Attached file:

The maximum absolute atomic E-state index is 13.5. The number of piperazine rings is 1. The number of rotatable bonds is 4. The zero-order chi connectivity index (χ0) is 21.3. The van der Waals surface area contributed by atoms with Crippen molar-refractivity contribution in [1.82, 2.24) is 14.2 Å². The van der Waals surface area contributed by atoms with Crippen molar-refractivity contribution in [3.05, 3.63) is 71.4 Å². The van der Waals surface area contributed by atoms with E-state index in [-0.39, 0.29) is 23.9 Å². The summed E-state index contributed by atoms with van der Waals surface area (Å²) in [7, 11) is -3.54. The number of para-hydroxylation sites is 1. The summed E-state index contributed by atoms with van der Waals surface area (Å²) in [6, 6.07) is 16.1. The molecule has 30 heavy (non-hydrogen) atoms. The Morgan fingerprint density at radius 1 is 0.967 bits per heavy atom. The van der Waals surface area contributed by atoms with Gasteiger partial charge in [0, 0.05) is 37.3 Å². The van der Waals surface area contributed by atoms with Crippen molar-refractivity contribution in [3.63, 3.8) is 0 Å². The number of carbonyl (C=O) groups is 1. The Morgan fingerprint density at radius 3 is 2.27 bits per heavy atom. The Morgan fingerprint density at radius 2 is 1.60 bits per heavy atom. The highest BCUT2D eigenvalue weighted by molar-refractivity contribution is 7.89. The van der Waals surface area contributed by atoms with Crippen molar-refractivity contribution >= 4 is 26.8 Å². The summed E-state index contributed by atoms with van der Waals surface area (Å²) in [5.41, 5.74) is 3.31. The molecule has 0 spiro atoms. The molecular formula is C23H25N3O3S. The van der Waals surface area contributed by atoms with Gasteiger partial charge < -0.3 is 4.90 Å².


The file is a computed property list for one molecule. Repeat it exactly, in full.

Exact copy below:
The maximum absolute atomic E-state index is 13.5. The number of piperazine rings is 1. The number of rotatable bonds is 4. The zero-order chi connectivity index (χ0) is 21.3. The van der Waals surface area contributed by atoms with Crippen molar-refractivity contribution in [1.82, 2.24) is 14.2 Å². The van der Waals surface area contributed by atoms with Crippen molar-refractivity contribution in [3.05, 3.63) is 71.4 Å². The van der Waals surface area contributed by atoms with E-state index in [-0.39, 0.29) is 23.9 Å². The summed E-state index contributed by atoms with van der Waals surface area (Å²) in [7, 11) is -3.54. The number of para-hydroxylation sites is 1. The summed E-state index contributed by atoms with van der Waals surface area (Å²) in [6, 6.07) is 16.1. The molecule has 30 heavy (non-hydrogen) atoms. The Morgan fingerprint density at radius 1 is 0.967 bits per heavy atom. The van der Waals surface area contributed by atoms with Gasteiger partial charge in [0, 0.05) is 37.3 Å². The van der Waals surface area contributed by atoms with Crippen molar-refractivity contribution in [3.63, 3.8) is 0 Å². The number of carbonyl (C=O) groups is 1. The Morgan fingerprint density at radius 3 is 2.27 bits per heavy atom. The Morgan fingerprint density at radius 2 is 1.60 bits per heavy atom. The highest BCUT2D eigenvalue weighted by molar-refractivity contribution is 7.89. The van der Waals surface area contributed by atoms with Crippen molar-refractivity contribution >= 4 is 26.8 Å². The summed E-state index contributed by atoms with van der Waals surface area (Å²) in [5.41, 5.74) is 3.31. The molecule has 0 spiro atoms. The molecular formula is C23H25N3O3S. The van der Waals surface area contributed by atoms with Gasteiger partial charge < -0.3 is 4.90 Å².